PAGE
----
“Everybody talking to their pockets
Everybody wants a box of chocolates
And a long stem rose
” – Leonard Cohen
The National Board of Review just aimed the race in a slightly different direction with their announcement this morning, naming JC Chandor’s Lumet-esque brooding meditation on American life, A Most Violent Year as their top pick. Like the New York Film Critics choice of Marion Cotillard for Best Actress and Timothy Spall for Best Actor, it seemed as though someone was shaking the tree, going way outside the box. That’s assuming, of course, that these groups are even paying attention to the awards chatter or simply and quietly doing their thing, awarding what they liked best.
There is a collective disgust among film critics towards the way Oscar season corals certain films and shuns others, turning it all into a contest, (they say as they count their ballots and tally the votes). There is also the idea that their choices could influence the awards race, shift it in a different direction. If any year needed shifting, it’s this one.
Awards coverage has swollen to a gigantic proportions. It’s built on its own internal consensus and that consensus is born out of judgments made without the perspective of major film critics. That’s especially true of this year’s NBR winner, A Most Violent Year, a film which so far has nine positive reviews and a score of 86 on Metacritic, compared to Selma’s 5 reviews and a score of 98. Assessment of both films exists only inside the bubble — that is to say, an assessment made by a handful of insiders who saw the two films at festivals. Now they’re being served up to voters by publicity teams whose function is not to evaluate quality but only to secure awards wins by any means.
Unbroken’s reviews, held for as long as possible, have fared even worse, but that wasn’t going to stop the NBR from invited Angelina to their party. Fury is there too, ensuring maximum Brangelina attendance. That is how the game is played, up to and including the Oscar race. Stars are still stars and they can still obliterate everything around them just by showing up. Stars and publicity – if only the awards race could be about that. Audiences and fans come to see the movies, the movies make money, everybody wins, right?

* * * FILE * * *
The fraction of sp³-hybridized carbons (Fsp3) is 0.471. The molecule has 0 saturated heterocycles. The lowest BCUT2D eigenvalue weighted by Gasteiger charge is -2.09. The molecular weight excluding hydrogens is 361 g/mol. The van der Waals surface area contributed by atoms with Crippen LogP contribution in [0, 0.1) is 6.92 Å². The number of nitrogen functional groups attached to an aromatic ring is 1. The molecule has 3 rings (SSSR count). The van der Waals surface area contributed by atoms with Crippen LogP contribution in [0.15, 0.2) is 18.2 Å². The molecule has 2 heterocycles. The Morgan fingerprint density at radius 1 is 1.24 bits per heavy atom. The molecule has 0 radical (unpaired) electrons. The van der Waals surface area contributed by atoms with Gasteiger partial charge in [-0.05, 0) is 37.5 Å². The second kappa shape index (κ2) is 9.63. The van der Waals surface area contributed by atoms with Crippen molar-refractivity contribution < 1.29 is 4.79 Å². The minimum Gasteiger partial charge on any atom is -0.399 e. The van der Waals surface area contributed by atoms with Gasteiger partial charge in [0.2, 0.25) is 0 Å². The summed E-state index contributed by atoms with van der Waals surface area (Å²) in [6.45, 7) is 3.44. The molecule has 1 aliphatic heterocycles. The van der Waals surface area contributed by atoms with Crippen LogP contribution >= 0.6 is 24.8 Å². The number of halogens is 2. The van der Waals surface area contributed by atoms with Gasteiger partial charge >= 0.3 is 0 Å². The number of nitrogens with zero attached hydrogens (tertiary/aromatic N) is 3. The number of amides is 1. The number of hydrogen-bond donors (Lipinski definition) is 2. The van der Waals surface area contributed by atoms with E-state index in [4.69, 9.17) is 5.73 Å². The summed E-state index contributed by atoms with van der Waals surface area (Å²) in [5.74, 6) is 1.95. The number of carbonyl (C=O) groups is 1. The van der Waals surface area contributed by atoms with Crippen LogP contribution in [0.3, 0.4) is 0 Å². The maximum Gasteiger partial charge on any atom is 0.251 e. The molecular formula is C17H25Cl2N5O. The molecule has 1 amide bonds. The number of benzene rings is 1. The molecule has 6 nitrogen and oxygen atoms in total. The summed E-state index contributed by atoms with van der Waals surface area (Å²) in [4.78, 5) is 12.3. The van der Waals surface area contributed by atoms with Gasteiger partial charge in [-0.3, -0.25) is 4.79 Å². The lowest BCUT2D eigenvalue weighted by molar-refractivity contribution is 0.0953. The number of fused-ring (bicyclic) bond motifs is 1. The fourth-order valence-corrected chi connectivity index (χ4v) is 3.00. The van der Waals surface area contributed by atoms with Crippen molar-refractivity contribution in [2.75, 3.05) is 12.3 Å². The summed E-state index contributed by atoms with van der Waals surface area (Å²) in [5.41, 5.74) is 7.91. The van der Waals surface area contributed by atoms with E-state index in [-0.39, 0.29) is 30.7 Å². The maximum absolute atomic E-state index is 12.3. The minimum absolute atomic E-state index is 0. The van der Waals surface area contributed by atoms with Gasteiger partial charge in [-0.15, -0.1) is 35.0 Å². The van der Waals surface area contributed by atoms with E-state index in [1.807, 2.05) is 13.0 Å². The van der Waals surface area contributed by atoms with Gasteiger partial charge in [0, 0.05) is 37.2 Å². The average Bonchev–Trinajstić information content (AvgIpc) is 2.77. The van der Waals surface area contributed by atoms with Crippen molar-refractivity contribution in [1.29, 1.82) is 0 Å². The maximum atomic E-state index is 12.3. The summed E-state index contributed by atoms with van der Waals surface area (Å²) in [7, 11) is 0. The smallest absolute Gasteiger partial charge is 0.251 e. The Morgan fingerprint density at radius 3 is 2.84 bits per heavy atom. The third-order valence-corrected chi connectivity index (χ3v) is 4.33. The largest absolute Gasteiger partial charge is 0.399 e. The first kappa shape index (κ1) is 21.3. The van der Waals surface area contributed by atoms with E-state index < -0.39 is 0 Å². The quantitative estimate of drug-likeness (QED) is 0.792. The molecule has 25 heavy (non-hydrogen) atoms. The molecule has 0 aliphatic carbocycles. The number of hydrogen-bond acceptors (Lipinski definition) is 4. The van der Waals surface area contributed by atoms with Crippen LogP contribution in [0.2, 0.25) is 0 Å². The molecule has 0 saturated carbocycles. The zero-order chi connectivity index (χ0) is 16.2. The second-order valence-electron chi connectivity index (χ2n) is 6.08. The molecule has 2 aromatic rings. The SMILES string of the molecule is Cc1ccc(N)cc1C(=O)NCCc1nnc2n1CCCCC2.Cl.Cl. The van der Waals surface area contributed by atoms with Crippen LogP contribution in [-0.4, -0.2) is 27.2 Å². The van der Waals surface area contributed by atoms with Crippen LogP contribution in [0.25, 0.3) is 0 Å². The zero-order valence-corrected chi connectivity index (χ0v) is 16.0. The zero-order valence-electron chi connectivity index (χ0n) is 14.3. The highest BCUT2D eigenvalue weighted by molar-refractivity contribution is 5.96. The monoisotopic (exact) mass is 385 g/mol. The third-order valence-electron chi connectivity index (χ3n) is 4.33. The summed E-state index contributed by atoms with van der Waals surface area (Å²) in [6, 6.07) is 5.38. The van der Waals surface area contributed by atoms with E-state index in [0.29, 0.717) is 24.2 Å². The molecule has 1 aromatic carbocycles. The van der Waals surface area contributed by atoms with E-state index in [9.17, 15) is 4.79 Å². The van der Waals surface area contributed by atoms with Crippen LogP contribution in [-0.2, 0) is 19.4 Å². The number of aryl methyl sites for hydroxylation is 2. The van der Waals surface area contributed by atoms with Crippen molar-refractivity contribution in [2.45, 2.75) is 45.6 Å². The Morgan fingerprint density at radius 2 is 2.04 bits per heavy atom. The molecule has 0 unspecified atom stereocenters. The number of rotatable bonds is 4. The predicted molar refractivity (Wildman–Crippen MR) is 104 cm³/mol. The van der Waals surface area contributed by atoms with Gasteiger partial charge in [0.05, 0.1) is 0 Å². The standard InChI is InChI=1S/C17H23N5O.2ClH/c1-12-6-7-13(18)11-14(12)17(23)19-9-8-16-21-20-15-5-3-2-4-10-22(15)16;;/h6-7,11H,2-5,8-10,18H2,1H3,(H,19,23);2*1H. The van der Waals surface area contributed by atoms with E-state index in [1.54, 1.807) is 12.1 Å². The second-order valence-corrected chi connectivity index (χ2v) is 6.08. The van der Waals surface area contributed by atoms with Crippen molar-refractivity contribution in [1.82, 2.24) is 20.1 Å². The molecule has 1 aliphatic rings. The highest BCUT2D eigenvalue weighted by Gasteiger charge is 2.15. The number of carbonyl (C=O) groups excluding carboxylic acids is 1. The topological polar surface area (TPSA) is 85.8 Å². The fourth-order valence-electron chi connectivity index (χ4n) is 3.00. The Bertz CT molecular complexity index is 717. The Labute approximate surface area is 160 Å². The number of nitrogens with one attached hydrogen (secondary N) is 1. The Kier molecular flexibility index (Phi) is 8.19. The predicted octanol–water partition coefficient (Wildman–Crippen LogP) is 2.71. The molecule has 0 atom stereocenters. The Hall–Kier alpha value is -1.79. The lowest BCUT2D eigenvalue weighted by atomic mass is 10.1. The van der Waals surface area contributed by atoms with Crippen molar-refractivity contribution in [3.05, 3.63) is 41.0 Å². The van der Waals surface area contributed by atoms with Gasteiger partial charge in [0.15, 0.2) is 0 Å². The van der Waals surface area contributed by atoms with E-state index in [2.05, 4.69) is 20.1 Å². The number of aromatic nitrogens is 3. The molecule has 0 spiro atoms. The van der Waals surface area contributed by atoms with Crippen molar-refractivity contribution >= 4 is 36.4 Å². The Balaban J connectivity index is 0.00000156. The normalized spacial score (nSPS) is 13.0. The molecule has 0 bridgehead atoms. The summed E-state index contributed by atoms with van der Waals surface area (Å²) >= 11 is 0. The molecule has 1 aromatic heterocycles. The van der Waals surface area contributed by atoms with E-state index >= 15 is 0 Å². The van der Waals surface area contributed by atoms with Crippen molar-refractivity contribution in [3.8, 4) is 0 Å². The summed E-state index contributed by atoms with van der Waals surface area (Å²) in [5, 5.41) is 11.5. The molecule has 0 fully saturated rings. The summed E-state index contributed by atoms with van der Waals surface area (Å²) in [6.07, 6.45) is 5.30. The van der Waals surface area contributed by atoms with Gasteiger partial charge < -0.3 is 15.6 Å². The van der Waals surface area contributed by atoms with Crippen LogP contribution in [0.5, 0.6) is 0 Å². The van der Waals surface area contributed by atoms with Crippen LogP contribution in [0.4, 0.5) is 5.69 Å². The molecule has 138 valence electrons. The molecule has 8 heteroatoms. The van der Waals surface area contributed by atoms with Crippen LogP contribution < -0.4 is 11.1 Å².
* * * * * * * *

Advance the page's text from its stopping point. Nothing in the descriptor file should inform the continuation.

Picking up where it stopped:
Despite the way things have changed, I still think the reception of films by critics has to matter, despite the changing face of film criticism. It matters because the best film critics are not supposed to be influenced by money or by star power but are there instead to genuinely assess the films. Do they do that anymore? Some of them still do. The lines are increasingly blurred.
The NBR are not critics and they don’t appear to care what critics think. This is also how the Hollywood Foreign Press tends to decide movies because they, too, see them a lot of the time before the films open to critics. And how great for publicists and studios to be able to take critics out of the mix because then they can bring out their big stars and woo the voters without the critics coming along and spoiling all the fun. After all, where is the money supposed to come from if all of the nominees are nobodys?
Why do you suppose there are so many awards leading up to the Oscars now, almost three times more than there were before? An entire industry now exists in this five month contest to the finish. What wins here might get nominated there and if it’s nominated someone might pay to see it. There is much competition to get “awards attention” because it can mean a world of difference at the box office.
But this year it is indeed wide open because the awards bloggers like me were too married to the notion of what makes an Oscar movie, not taking our lead from the critics but from each other. Is it an Oscar movie or isn’t it? In so doing, we select out anything that might not be to “their” taste which, in the end, created such a muted, soft list almost everyone began to think it was a weak year in film.
It wasn’t a weak year so much as it was an Oscar race being decided by people seeing movies at festivals without the very necessary component of critics. That reception of a movie tells you a lot – and you can’t get it at festivals.
Prestige is as prestige does. Even if Unbroken or American Sniper or A Most Violent Year are panned, they still have the prestige of the National Board of Review to put on their ads and that can, often times, silence the critics.
That brings us to those movies, two of which that made it onto the list for ten best of the year, and one that was named the year’s best film. How are their chances looking for the Oscar race?
Let’s take a look at the NBR’s past Best Picture winners going back to the year when Oscar expanded to ten, 2009.
Up in the Air ‡
(500) Days of Summer
An Education ‡
The Hurt Locker †
Inglourious Basterds ‡
A Serious Man ‡
Where the Wild Things Are
2010: (in alphabetical order except for 1)
The Social Network ‡
The Fighter ‡
The King’s Speech †
Toy Story 3 ‡
True Grit ‡
Winter’s Bone ‡
2011: (in alphabetical order except for 1)
The Artist †
The Descendants ‡
The Girl with the Dragon Tattoo
Harry Potter and the Deathly Hallows – Part 2
The Ides of March
The Tree of Life ‡
War Horse ‡
2012: (in alphabetical order except for 1)
Zero Dark Thirty ‡
Beasts of the Southern Wild ‡
Django Unchained ‡
Les Miserables ‡
The Perks of Being a Wallflower
Silver Linings Playbook ‡
2013: (in alphabetical order except for 1)